Section 8 will determine how much they will pay for each voucher based on a number of factors. The maximum amount they will pay will vary based on standards such as the town you live in and your income level. The amount of the Section 8 voucher may be more or less than the amount the landlord could receive for the rental on the open market. Here are the four main criteria Section 8 will consider.
- Fair Market Rent
- Payment Standard
- Tenant Portion
- Allowance for Utilities
Calculates Fair Market Rent
The first step in determining the voucher amount, is to calculate the Fair Market Rent for the area. Each year HUD comes up with this number for over 2,500 areas of the country.
When calculating this number, HUD looks at all units that have been rented in that specific area over the last 15 months. It excludes:
- Units that are less than two years old.
- Assisted living units.
- Units that have been rented at what they consider to be below-market rent.
HUD uses two bedrooms as the standard for calculating Fair Market Rent. It then derives the rents for all other bedroom sizes from the Fair Market Rent for the two bedroom.
The Fair Market Rent is set at a level that is in the 40th percentile for the rents in the area. This means that 40 percent of the units in the area rented for less than this amount and 60 percent of the units in the area rented for more than this amount. Therefore, it is slightly lower than the median rents for the area. The Fair Market Rent for certain metropolitan areas will be set at the 50th percentile instead of the 40th percentile.
The Fair Market Rents are set in the 40th or 50th percentile so that:
- Landlords will be more willing to participate in the Section 8 program because they can receive a decent rent for the unit, and
- Low-income tenants will be able to afford their portion of the rent
Payment Standard for Each Area
Each local Public Housing Authority will then use the Fair Market Rent that HUD has set as a guide. The PHA will look at factors in their specific area such as, how long it takes a Section 8 family to locate housing.
The local Housing Authority will determine their payment standard or the maximum amount they are willing to pay for each number of bedrooms.
This payment standard will be between 90 and 110 percent of the Fair Market Rent.
Therefore, the three factors that determine how much Section 8 pays landlords are:
- The Fair Market Rent that has been set for the metropolitan area where your property is located. HUD publishes their list of Fair Market Rents each year.
- The payment standard set by the Public Housing Authority.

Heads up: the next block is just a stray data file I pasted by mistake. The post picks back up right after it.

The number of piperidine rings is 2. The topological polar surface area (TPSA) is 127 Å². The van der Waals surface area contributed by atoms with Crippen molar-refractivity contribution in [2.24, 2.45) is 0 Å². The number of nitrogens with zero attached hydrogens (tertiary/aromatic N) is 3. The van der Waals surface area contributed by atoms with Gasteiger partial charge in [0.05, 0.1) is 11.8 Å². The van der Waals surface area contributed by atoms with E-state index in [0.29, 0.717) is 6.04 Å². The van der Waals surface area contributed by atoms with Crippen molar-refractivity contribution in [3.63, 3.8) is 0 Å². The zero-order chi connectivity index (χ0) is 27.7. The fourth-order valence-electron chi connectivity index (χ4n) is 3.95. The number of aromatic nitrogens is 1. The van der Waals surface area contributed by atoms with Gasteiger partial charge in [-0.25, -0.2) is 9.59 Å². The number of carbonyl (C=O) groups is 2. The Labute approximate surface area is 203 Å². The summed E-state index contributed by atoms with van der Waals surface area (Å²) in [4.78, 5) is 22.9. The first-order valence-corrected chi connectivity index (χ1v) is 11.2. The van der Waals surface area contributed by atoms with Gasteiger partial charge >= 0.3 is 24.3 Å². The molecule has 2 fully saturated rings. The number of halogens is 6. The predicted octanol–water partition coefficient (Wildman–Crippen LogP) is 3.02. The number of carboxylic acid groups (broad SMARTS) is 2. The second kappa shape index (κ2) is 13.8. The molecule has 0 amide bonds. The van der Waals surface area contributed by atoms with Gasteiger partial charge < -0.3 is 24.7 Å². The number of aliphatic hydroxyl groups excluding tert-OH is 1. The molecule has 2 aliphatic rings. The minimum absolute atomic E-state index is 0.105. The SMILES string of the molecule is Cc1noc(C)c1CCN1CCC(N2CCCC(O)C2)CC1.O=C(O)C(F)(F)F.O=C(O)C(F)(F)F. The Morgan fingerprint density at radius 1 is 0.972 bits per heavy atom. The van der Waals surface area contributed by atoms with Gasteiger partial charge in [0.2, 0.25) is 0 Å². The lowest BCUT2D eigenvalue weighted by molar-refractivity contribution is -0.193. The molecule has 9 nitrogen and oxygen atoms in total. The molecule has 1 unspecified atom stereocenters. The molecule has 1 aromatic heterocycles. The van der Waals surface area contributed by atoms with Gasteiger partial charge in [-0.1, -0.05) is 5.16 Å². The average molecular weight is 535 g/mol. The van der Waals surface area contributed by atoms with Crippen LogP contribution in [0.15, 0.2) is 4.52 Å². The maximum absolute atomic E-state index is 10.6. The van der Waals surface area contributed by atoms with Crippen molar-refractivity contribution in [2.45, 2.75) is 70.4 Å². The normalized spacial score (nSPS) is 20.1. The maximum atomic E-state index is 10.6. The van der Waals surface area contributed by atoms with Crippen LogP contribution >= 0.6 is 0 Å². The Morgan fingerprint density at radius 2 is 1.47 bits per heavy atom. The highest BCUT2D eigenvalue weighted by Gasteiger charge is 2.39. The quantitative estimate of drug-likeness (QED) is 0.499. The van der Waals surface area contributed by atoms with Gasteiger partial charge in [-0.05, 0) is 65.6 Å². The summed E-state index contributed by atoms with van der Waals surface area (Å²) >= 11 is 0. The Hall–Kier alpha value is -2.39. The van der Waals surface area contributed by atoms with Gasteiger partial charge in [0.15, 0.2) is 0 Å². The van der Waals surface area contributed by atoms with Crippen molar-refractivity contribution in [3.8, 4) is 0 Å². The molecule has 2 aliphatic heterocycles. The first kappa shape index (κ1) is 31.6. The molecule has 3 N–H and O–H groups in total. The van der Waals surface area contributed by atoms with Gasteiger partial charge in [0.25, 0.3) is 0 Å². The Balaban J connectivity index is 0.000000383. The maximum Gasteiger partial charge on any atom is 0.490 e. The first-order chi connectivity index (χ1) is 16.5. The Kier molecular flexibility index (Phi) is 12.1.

- The number of bedrooms your unit has.
Tenants who receive housing choice vouchers have to contribute a tenant portion to the rent. The amount that the tenant must contribute will be the greater of the following:
- 30 percent of their monthly adjusted income
- 10 percent of their monthly gross income
- The welfare rent, or
- The minimum rent amount set by the PHA.
The tenant portion will be paid directly to the landlord by the tenant. If the rent for your unit is set at a higher amount than the payment standard the PHA has set for the unit, the tenant can elect to pay more. They are allowed to increase their tenant portion as long as the amount they will pay is approved by the PHA and does not account for more than 40 percent of the tenant’s monthly adjusted income.
If utilities are included in the monthly rent, the Public Housing Authority will usually include an amount for utilities when issuing the housing choice voucher. If the rent for your unit does not include utilities, the PHA may issue the tenant a separate amount for utility allowance or may issue a utility reimbursement directly to the tenant or directly to the utility company.
Pros and Cons of Section 8 Vouchers for Landlords
Landlords who have property that would rent at or below the average rent for the area could benefit from accepting Section 8 tenants. This is because they may be able to receive higher rents from these housing choice vouchers than they would in the open market. In addition, you will be paid consistently each month by the Public Housing Authority.
For those landlords with units that would rent above the average rent for the area, participating in the housing choice voucher program may be a disadvantage. It could result in you receiving a lower monthly rent than you could receive in the open market.